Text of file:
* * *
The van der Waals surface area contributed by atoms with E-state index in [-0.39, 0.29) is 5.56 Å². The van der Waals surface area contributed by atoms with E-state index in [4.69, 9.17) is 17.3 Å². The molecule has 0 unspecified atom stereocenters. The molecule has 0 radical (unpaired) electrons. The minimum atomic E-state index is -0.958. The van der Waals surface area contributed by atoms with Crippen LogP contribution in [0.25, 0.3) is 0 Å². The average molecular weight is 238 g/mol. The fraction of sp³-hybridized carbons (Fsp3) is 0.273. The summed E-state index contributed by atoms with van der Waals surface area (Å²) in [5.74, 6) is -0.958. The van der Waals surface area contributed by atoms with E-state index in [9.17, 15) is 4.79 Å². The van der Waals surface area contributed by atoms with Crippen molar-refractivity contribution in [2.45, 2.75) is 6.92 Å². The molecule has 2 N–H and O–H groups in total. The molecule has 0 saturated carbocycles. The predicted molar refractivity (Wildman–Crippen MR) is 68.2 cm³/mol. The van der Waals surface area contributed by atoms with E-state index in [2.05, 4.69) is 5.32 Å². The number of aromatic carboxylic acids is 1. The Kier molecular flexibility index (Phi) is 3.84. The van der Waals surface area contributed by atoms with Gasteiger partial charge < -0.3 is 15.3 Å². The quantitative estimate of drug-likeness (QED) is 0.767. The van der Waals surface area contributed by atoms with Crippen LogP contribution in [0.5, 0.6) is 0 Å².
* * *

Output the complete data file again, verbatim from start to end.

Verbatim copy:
The van der Waals surface area contributed by atoms with E-state index in [-0.39, 0.29) is 5.56 Å². The van der Waals surface area contributed by atoms with E-state index in [4.69, 9.17) is 17.3 Å². The molecule has 0 unspecified atom stereocenters. The molecule has 0 radical (unpaired) electrons. The minimum atomic E-state index is -0.958. The van der Waals surface area contributed by atoms with Crippen LogP contribution in [0.25, 0.3) is 0 Å². The average molecular weight is 238 g/mol. The fraction of sp³-hybridized carbons (Fsp3) is 0.273. The summed E-state index contributed by atoms with van der Waals surface area (Å²) in [5.74, 6) is -0.958. The van der Waals surface area contributed by atoms with E-state index in [9.17, 15) is 4.79 Å². The van der Waals surface area contributed by atoms with Crippen molar-refractivity contribution in [2.45, 2.75) is 6.92 Å². The molecule has 2 N–H and O–H groups in total. The molecule has 0 saturated carbocycles. The predicted molar refractivity (Wildman–Crippen MR) is 68.2 cm³/mol. The van der Waals surface area contributed by atoms with E-state index in [2.05, 4.69) is 5.32 Å². The number of aromatic carboxylic acids is 1. The Kier molecular flexibility index (Phi) is 3.84. The van der Waals surface area contributed by atoms with Gasteiger partial charge < -0.3 is 15.3 Å². The quantitative estimate of drug-likeness (QED) is 0.767. The van der Waals surface area contributed by atoms with Crippen LogP contribution in [0.5, 0.6) is 0 Å².